If you’re celebrating with fewer in the house this year, a chicken may be a more suitable size than a turkey. A chicken is simple, and need not be stuffed with the traditional bread stuffing—tossing half a lemon, some fresh herbs (like sage, rosemary and thyme) and a few garlic cloves inside the chicken is easy and will add flavour.
Roasting a chicken is virtually foolproof: it can be cooked for a long time at a low temperature or for a short time at a high temperature; there is no right or wrong way. This recipe starts with a higher initial temperature to crisp and brown the skin, and then drops to a lower temperature to cook the meat through. If you want to pop your chicken in the oven and forget about it until it’s done, just leave the oven at 400ºF and roast it for about an hour.
If you want to roast potatoes along with the chicken, peel (or not) as many potatoes as you would like, cut them into chunks of similar size and boil them for about 10 minutes. Drain them well and shake them around a little in the empty pan to crush the edges a bit. (This will make them crispier.) Scatter them around the chicken about halfway through the roasting time, and stir them once or twice to coat with the pan juices. If the chicken has finished cooking but the potatoes haven’t, leave them in the oven for awhile longer while the chicken rests.
By Julie Van Rosendaal
Preheat the oven to 450°F. Let the chicken stand at room temperature for about half an hour so it isn’t cold when you put it in the oven.
Put the chicken into a roasting dish, baking pan or ovenproof skillet. Throw the lemon half and garlic inside the cavity of the chicken. Trussing the chicken is unnecessary, but you can tie the legs together with some kitchen string if you want to. Rub the chicken all over with butter or oil – the fat helps produce a golden, crispy crust – and sprinkle it generously with salt and pepper. If you want to get fancy, mash some fresh herbs or garlic into the butter to make a paste before you rub it over the skin. Some people like to loosen the skin and rub the butter underneath the skin, directly on the meat, as well.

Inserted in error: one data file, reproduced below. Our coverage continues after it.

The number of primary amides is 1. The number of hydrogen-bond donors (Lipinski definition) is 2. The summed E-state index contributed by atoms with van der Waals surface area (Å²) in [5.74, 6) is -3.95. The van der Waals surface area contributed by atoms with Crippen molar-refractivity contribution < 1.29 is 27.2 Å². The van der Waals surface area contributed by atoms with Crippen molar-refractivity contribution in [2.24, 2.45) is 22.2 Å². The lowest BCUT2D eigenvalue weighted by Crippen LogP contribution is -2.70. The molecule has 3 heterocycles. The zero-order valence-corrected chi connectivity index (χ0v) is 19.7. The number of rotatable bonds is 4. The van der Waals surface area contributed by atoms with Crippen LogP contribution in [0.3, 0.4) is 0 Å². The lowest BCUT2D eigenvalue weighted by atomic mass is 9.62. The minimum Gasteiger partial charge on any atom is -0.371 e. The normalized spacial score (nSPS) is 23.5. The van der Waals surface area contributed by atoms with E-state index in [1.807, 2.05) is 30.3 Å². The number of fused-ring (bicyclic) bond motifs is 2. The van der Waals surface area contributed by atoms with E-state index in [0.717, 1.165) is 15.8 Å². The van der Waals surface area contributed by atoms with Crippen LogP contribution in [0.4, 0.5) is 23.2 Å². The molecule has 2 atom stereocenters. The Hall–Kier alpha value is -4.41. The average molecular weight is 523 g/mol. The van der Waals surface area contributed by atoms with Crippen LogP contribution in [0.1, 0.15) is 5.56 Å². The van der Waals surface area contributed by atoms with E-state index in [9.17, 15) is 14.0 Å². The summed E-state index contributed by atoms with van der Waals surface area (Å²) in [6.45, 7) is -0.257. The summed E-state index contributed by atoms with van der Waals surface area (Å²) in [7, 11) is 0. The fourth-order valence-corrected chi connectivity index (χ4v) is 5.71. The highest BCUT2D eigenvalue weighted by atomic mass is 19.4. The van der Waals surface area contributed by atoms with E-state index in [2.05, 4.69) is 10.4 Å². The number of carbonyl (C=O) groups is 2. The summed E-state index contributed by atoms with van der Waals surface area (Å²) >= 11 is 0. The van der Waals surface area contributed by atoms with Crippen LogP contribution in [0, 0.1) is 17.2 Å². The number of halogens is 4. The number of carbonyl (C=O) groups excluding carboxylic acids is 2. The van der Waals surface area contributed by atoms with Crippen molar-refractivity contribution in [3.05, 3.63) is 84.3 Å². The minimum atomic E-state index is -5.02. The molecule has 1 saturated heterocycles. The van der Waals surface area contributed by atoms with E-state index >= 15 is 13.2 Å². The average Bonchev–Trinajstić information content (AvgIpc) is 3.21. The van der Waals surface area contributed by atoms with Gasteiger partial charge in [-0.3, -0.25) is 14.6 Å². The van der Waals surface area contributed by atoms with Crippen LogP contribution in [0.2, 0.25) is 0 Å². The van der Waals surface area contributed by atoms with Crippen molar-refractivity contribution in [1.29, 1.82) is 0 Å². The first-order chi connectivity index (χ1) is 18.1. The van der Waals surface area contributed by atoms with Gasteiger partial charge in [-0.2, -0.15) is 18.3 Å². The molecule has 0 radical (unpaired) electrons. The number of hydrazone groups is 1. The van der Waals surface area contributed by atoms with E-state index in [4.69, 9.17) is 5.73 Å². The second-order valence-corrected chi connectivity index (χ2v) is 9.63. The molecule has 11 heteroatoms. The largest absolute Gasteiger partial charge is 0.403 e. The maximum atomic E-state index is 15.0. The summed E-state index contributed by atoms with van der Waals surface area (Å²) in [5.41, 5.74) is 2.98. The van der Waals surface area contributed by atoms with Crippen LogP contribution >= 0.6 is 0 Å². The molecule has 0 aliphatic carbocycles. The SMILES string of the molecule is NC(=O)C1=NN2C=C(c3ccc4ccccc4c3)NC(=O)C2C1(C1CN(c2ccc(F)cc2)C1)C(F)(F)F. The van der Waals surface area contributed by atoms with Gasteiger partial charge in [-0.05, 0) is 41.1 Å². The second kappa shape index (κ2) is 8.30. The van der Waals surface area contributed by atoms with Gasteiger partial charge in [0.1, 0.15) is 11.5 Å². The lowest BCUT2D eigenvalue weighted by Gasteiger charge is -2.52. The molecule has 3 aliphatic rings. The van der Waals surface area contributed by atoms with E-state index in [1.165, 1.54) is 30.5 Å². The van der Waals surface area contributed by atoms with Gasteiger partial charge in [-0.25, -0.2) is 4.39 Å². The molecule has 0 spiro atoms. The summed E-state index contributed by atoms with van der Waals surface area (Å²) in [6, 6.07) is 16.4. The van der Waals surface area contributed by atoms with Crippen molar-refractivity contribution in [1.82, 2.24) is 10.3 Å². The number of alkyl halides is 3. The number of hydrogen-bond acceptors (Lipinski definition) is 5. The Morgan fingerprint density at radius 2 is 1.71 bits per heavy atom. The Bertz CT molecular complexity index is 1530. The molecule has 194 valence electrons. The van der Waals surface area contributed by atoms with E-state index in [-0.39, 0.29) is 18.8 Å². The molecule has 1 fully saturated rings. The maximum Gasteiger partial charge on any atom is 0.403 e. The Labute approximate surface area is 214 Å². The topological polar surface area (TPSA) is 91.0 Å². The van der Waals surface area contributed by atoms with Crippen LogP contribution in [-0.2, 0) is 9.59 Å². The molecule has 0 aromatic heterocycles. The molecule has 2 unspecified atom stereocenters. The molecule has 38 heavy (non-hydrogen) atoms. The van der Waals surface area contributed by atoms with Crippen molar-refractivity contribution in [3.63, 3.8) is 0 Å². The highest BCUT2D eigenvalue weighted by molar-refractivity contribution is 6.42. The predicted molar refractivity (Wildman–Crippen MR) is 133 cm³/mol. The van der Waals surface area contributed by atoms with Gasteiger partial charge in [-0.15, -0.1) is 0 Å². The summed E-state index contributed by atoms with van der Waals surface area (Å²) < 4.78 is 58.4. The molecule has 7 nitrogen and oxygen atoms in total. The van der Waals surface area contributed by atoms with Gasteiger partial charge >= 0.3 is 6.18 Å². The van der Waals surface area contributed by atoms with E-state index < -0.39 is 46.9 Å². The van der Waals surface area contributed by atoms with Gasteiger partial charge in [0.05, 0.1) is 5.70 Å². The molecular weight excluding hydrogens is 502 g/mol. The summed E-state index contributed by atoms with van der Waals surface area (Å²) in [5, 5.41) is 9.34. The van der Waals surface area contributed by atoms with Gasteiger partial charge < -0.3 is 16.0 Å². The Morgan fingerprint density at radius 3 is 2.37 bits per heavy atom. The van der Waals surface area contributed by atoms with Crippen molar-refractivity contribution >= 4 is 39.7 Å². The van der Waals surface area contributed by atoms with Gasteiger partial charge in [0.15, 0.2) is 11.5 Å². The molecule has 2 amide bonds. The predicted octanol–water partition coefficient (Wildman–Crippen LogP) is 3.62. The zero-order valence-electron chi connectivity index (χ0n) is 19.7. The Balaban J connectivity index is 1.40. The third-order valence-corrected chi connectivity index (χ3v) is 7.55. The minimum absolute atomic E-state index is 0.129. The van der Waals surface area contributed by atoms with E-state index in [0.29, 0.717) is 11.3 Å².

Roast the chicken for 20 minutes, then turn the heat down to 375ºF. If you want to baste it you can, whenever you think of it, but it’s not necessary. Roast the chicken for another 50-60 minutes, until it’s deep golden, the drumsticks wiggle in their sockets, and the juices run clear when pierced.
If you have an oven thermometer, it should read170º F when poked into the thickest part of the thigh. Make sure your thermometer isn’t touching bone, which conducts heat better than the meat and will give you an inaccurate reading.
Let your chicken it stand for 10 minutes before carving it. While it’s resting, pour the pan juices out and spoon off as much of the fat as you can. Use the juices to make gravy (see below) or just serve them as is, drizzled over the chicken.
To make gravy, first remove as much fat as you can from the pan juices, and set it aside. Drain the juices into another container. Place the roasting pan or another saucepan over medium-high heat while the chicken is resting. Add 1-2 Tbsp. of the reserved chicken fat or olive or canola oil to the pan, whisk in 2-4 Tbsp of flour and cook the mixture, whisking constantly and scraping up any flavorful browned bits that have stuck to the bottom of the pan, until the it turns golden. Whisk in the reserved juices plus enough chicken stock to make about 2 cups and cook, whisking constantly, until the gravy bubbles and thickens. If you have some roasted garlic cloves that roasted with the chicken, smush them into the gravy as well. Season it with salt and pepper.